What is the RaspberryPi?
The Raspberry Pi is a small (credit card) sized computer which costs around the £25 mark. Originally envisioned to help bring back proper IT skills to schools (rather than just how to use Microsoft Office suite and alike), just like when children of the 70’s – 90’s were growing up (I just caught the tail end of it).
The ability to not only see the hardware but to mess around with the software running it without fear of breaking it. I learned many of my computer skills from continually breaking my father’s beloved PCs as a child and then hurriedly fixing them before he found out, I’m sure if I tried I could still even run off some MSCDEX lines :)
These little devices, since launch, have been near impossible to get hold of on a short timescale for they have been gobbled up by the developer community and those who remember playing with computers in the long distant past. There is a huge number of projects coming out using this little board and, more importantly, there’s even 8-year old kids generating their own programs (read: games) using it.
My first board is used to run a media server using xbian but one of the projects I was really looking forward to was running the software for an open source project I help out on (professionally and personally) and get my own open-federated social network running from the depths of my basement (more on that below).
For more information please see: Raspberry Pi – About Us
What is buddycloud?
buddycloud is designed as a completely new way to share online: your buddycloud channel connects you to the world’s realtime conversation. Follow topic channels and plug into a community of experts. Create your own topic channels, and share them with the world – or make it private and choose who can view it.
buddycloud is one of a new breed of social tools on the web. Unlike systems like Facebook and Twitter where your data is locked away with a single vendor and it’s hard, or impossible, to get your data out or migrate to another system buddycloud is built on open standards and its code is open-source. It’s your data, you control it, you own it.
buddycloud is also federated, this essentially means that your own network can talk to someone elses network and they all understand each other. The equivalent would be like having your facebook account look up a friend’s profile on bebo which linked to another profile on a google+ account. The internet is built in a federated way and so is buddycloud.
Built on top of the open-standards of XMPP famous for the chat system Jabber, but now implemented by Google Talk, Facebook Chat, Skype, MSN, and many more… Essentially, XMPP allows for real time conversations to take place across the internet using any number of server and clients all speaking the same ‘language’.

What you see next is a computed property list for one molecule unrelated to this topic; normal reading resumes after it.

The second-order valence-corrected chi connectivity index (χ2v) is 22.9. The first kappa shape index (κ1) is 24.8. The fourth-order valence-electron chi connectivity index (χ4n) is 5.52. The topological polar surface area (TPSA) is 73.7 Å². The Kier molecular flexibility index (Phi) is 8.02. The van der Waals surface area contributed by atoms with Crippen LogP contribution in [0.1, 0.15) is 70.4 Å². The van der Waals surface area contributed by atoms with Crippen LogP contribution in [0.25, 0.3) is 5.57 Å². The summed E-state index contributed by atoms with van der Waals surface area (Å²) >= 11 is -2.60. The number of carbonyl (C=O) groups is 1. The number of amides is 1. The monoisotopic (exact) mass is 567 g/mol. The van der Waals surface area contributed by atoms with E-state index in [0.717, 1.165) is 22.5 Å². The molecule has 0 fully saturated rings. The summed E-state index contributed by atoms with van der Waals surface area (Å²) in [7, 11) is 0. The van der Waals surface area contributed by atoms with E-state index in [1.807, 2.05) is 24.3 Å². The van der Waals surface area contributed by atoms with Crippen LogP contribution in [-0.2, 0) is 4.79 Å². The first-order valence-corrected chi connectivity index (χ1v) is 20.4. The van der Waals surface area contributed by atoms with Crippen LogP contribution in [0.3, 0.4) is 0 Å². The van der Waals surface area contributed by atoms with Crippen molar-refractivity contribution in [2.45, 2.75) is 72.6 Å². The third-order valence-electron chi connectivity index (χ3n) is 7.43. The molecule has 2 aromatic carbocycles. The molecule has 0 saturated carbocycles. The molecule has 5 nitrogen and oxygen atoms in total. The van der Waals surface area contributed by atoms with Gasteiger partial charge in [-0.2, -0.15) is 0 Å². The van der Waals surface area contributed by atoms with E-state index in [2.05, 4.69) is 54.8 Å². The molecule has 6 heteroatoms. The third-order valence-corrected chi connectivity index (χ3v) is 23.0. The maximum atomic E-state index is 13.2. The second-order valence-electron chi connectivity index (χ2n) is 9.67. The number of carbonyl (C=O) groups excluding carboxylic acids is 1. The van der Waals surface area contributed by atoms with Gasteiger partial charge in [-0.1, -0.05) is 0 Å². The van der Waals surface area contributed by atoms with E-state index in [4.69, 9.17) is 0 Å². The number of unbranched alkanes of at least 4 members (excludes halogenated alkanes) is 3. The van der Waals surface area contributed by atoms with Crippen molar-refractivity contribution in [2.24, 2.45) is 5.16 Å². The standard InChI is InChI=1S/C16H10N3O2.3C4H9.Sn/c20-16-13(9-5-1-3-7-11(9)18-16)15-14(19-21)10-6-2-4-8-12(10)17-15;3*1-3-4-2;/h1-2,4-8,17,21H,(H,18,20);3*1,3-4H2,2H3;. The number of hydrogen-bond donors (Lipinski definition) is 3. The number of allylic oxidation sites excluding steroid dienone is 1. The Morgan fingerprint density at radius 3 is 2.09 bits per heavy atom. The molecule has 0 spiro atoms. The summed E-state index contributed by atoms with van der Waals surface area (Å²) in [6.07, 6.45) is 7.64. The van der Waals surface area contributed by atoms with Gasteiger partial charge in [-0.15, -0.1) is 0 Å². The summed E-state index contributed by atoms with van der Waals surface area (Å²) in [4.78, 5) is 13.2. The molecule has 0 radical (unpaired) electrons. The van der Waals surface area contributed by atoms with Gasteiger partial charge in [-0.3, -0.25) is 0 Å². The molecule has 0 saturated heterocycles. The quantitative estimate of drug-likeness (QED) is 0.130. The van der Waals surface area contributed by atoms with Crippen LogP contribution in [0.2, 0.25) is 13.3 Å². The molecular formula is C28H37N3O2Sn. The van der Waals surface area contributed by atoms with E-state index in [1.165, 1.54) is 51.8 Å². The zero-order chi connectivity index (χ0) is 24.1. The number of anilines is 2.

For more information please see: buddycloud
Installing buddycloud on a RaspberryPi
The installation of buddycloud on a RaspberryPi isn’t too difficult. Firstly I started with the Raspbian debian image. Next simply follow the buddycloud installation instructions on the buddycloud wiki to install the server and webclient noting the changes below.
- First thing, run: sudo aptitude update
- Install node from the repository using:
- apt-get install nodejs-dev npm
- buddycloud requires node version >0.8.0 but seeing as we aren’t building the webclient then we can get away with the version that comes with the debian wheezy image available from the Raspberry pi site (currently v0.6.19).
- We also need to install some additional prosody packages which didn’t seem get installed by default:
- apt-get install lua5.1-dbi-postgresql-dev lua-dbi-postgresql-dev
- Replace this line in the installation instructions with the one following:
- apt-get install postgresql libpq libexpat icu4 libssl1.0.0 libssl-dev python subversion git git-core libexpat1 libexpat1-dev openssl build-essential ntp curl unzip
- apt-get install postgresql libssl1.0.0 libssl-dev python subversion git git-core libexpat1 libexpat1-dev openssl build-essential ntp curl unzip
- Increase IQ timeout for buddycoud server
- sed -i s/10000/60000/g /opt/buddycloud-server/lib/xmpp/connection.js
- This simply aligns the timeout time with that of prosody
- Note: init.d scripts do not seem to kill processes so stopped then killed them manually when needing a restart
- sudo /etc/init.d/prosody stop && sudo /etc/init.d/buddycloud-server stop
- sudo killall lua5.1 && sudo killall node
Whilst idle the whole setup puts a tiny load on the device itself, whilst loading new channels (especially with loads of items) then the maximum load I have seen has not broken the 2 barrier. I run an micro-instance on Amazon EC2 and despite running on a low powered device and not having the data connectivity of a datacentre the whole setup is of comparable speed (slightly slower when loading large new channels for the first time). The device itself is not taxed too heavily either, I’m unsure you’d want to run much else at the same time, but there is capacity there to do so.
Raspberry pi is a low-power, low-cost credit card sized computer. buddycloud is an open-source/standards, real time, secure, federated social network (now repeat 3 times fast).
From a blank SD card through to fully working (and federating!) buddycloud instance takes approximately 30 minutes and is a nice evening or weekend project. So what are you waiting for, get installing, join the future of social networks, and start federating with people all over the world….!
Join us on topic channel firstname.lastname@example.org to continue the raspberry pi chat (or alternatively sign up using buddycloud’s instance).
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